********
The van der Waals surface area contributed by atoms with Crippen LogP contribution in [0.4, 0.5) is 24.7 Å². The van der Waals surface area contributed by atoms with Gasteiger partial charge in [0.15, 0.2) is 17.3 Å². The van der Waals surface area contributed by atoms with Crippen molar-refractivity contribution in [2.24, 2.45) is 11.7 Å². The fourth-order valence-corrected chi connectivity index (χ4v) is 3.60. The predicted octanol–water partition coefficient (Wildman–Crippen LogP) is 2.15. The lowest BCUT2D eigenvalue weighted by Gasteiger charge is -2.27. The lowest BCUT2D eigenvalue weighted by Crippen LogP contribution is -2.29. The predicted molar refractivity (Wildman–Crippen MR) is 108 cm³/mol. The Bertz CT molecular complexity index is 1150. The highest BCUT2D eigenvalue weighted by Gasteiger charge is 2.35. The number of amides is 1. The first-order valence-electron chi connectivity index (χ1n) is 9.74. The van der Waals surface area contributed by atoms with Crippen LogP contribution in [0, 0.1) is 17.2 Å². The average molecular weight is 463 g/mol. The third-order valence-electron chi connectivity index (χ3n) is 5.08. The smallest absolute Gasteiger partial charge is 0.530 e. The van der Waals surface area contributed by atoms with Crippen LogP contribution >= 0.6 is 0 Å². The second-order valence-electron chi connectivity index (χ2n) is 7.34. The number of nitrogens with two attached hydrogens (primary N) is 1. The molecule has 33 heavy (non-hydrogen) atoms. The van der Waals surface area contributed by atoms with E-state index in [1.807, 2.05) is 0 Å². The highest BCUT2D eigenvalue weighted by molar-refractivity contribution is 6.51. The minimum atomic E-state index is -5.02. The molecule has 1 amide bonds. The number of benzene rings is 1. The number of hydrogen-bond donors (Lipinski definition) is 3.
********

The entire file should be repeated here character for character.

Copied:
The van der Waals surface area contributed by atoms with Crippen LogP contribution in [0.4, 0.5) is 24.7 Å². The van der Waals surface area contributed by atoms with Gasteiger partial charge in [0.15, 0.2) is 17.3 Å². The van der Waals surface area contributed by atoms with Crippen molar-refractivity contribution in [2.24, 2.45) is 11.7 Å². The fourth-order valence-corrected chi connectivity index (χ4v) is 3.60. The predicted octanol–water partition coefficient (Wildman–Crippen LogP) is 2.15. The lowest BCUT2D eigenvalue weighted by Gasteiger charge is -2.27. The lowest BCUT2D eigenvalue weighted by Crippen LogP contribution is -2.29. The predicted molar refractivity (Wildman–Crippen MR) is 108 cm³/mol. The Bertz CT molecular complexity index is 1150. The highest BCUT2D eigenvalue weighted by Gasteiger charge is 2.35. The number of amides is 1. The first-order valence-electron chi connectivity index (χ1n) is 9.74. The van der Waals surface area contributed by atoms with Crippen LogP contribution in [0, 0.1) is 17.2 Å². The average molecular weight is 463 g/mol. The third-order valence-electron chi connectivity index (χ3n) is 5.08. The smallest absolute Gasteiger partial charge is 0.530 e. The van der Waals surface area contributed by atoms with Crippen LogP contribution >= 0.6 is 0 Å². The second-order valence-electron chi connectivity index (χ2n) is 7.34. The number of nitrogens with two attached hydrogens (primary N) is 1. The molecule has 33 heavy (non-hydrogen) atoms. The van der Waals surface area contributed by atoms with E-state index in [1.807, 2.05) is 0 Å². The highest BCUT2D eigenvalue weighted by molar-refractivity contribution is 6.51. The minimum atomic E-state index is -5.02. The molecule has 1 amide bonds. The number of benzene rings is 1. The number of hydrogen-bond donors (Lipinski definition) is 3.